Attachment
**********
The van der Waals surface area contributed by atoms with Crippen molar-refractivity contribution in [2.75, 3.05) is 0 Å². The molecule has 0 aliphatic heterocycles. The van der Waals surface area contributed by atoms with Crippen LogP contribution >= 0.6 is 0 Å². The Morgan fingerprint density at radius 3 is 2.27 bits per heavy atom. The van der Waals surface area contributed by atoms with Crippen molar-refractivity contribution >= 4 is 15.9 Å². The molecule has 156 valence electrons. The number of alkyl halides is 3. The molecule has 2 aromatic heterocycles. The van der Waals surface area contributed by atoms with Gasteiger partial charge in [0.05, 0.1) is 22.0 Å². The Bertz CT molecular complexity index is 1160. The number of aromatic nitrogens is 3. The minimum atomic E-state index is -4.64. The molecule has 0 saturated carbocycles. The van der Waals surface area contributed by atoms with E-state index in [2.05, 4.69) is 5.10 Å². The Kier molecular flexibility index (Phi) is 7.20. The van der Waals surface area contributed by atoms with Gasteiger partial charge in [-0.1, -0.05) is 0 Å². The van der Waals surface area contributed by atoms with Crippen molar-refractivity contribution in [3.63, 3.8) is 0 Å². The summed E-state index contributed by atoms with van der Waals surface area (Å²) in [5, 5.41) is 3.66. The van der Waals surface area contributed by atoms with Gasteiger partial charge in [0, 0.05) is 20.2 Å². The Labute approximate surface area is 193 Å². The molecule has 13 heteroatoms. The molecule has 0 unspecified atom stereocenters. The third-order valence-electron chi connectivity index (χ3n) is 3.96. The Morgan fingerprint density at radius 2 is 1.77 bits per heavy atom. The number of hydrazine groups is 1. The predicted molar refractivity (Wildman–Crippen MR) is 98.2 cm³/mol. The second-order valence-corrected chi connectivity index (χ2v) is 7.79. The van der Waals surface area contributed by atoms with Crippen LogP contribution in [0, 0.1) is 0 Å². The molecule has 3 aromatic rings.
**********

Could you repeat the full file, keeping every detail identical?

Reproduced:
The van der Waals surface area contributed by atoms with Crippen molar-refractivity contribution in [2.75, 3.05) is 0 Å². The molecule has 0 aliphatic heterocycles. The van der Waals surface area contributed by atoms with Crippen LogP contribution >= 0.6 is 0 Å². The Morgan fingerprint density at radius 3 is 2.27 bits per heavy atom. The van der Waals surface area contributed by atoms with Crippen molar-refractivity contribution >= 4 is 15.9 Å². The molecule has 156 valence electrons. The number of alkyl halides is 3. The molecule has 2 aromatic heterocycles. The van der Waals surface area contributed by atoms with Gasteiger partial charge in [0.05, 0.1) is 22.0 Å². The Bertz CT molecular complexity index is 1160. The number of aromatic nitrogens is 3. The minimum atomic E-state index is -4.64. The molecule has 0 saturated carbocycles. The van der Waals surface area contributed by atoms with E-state index in [2.05, 4.69) is 5.10 Å². The Kier molecular flexibility index (Phi) is 7.20. The van der Waals surface area contributed by atoms with Gasteiger partial charge in [-0.1, -0.05) is 0 Å². The van der Waals surface area contributed by atoms with Crippen molar-refractivity contribution in [3.63, 3.8) is 0 Å². The summed E-state index contributed by atoms with van der Waals surface area (Å²) in [5, 5.41) is 3.66. The van der Waals surface area contributed by atoms with Gasteiger partial charge in [0, 0.05) is 20.2 Å². The Labute approximate surface area is 193 Å². The molecule has 13 heteroatoms. The molecule has 0 unspecified atom stereocenters. The third-order valence-electron chi connectivity index (χ3n) is 3.96. The Morgan fingerprint density at radius 2 is 1.77 bits per heavy atom. The number of hydrazine groups is 1. The predicted molar refractivity (Wildman–Crippen MR) is 98.2 cm³/mol. The second-order valence-corrected chi connectivity index (χ2v) is 7.79. The van der Waals surface area contributed by atoms with Crippen LogP contribution in [0, 0.1) is 0 Å². The molecule has 3 aromatic rings.